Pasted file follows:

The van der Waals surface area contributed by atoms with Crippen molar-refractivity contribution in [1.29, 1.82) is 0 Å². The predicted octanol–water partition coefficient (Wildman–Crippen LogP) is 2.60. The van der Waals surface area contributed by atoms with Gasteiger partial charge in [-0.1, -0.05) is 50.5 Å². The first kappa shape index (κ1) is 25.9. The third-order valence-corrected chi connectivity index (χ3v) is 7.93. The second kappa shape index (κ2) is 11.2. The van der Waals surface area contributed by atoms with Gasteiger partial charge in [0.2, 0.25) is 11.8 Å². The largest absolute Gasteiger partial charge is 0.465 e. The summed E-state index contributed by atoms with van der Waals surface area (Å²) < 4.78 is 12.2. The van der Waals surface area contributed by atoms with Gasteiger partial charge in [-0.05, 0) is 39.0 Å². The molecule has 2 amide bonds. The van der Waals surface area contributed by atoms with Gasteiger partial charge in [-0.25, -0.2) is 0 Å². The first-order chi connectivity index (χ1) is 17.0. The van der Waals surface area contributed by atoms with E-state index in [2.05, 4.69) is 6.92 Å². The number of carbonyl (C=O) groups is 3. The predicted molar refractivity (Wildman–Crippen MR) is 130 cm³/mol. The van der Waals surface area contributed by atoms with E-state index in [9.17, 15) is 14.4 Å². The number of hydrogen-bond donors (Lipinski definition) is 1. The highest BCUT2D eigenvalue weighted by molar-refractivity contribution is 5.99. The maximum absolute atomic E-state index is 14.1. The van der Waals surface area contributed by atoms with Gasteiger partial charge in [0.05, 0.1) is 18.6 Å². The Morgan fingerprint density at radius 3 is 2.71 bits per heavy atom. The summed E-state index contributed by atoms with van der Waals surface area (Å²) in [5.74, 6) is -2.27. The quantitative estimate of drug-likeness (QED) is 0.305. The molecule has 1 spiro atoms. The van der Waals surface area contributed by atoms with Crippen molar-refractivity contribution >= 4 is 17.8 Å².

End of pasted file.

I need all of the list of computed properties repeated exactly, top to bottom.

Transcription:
The van der Waals surface area contributed by atoms with Crippen molar-refractivity contribution in [1.29, 1.82) is 0 Å². The predicted octanol–water partition coefficient (Wildman–Crippen LogP) is 2.60. The van der Waals surface area contributed by atoms with Gasteiger partial charge in [-0.1, -0.05) is 50.5 Å². The first kappa shape index (κ1) is 25.9. The third-order valence-corrected chi connectivity index (χ3v) is 7.93. The second kappa shape index (κ2) is 11.2. The van der Waals surface area contributed by atoms with Gasteiger partial charge in [0.2, 0.25) is 11.8 Å². The largest absolute Gasteiger partial charge is 0.465 e. The summed E-state index contributed by atoms with van der Waals surface area (Å²) < 4.78 is 12.2. The van der Waals surface area contributed by atoms with Gasteiger partial charge in [-0.05, 0) is 39.0 Å². The molecule has 2 amide bonds. The van der Waals surface area contributed by atoms with Gasteiger partial charge in [-0.25, -0.2) is 0 Å². The first-order chi connectivity index (χ1) is 17.0. The van der Waals surface area contributed by atoms with E-state index in [2.05, 4.69) is 6.92 Å². The number of carbonyl (C=O) groups is 3. The predicted molar refractivity (Wildman–Crippen MR) is 130 cm³/mol. The van der Waals surface area contributed by atoms with E-state index in [9.17, 15) is 14.4 Å². The number of hydrogen-bond donors (Lipinski definition) is 1. The highest BCUT2D eigenvalue weighted by molar-refractivity contribution is 5.99. The maximum absolute atomic E-state index is 14.1. The van der Waals surface area contributed by atoms with Gasteiger partial charge in [0.05, 0.1) is 18.6 Å². The Morgan fingerprint density at radius 3 is 2.71 bits per heavy atom. The summed E-state index contributed by atoms with van der Waals surface area (Å²) in [5.74, 6) is -2.27. The quantitative estimate of drug-likeness (QED) is 0.305. The molecule has 1 spiro atoms. The van der Waals surface area contributed by atoms with Crippen molar-refractivity contribution >= 4 is 17.8 Å².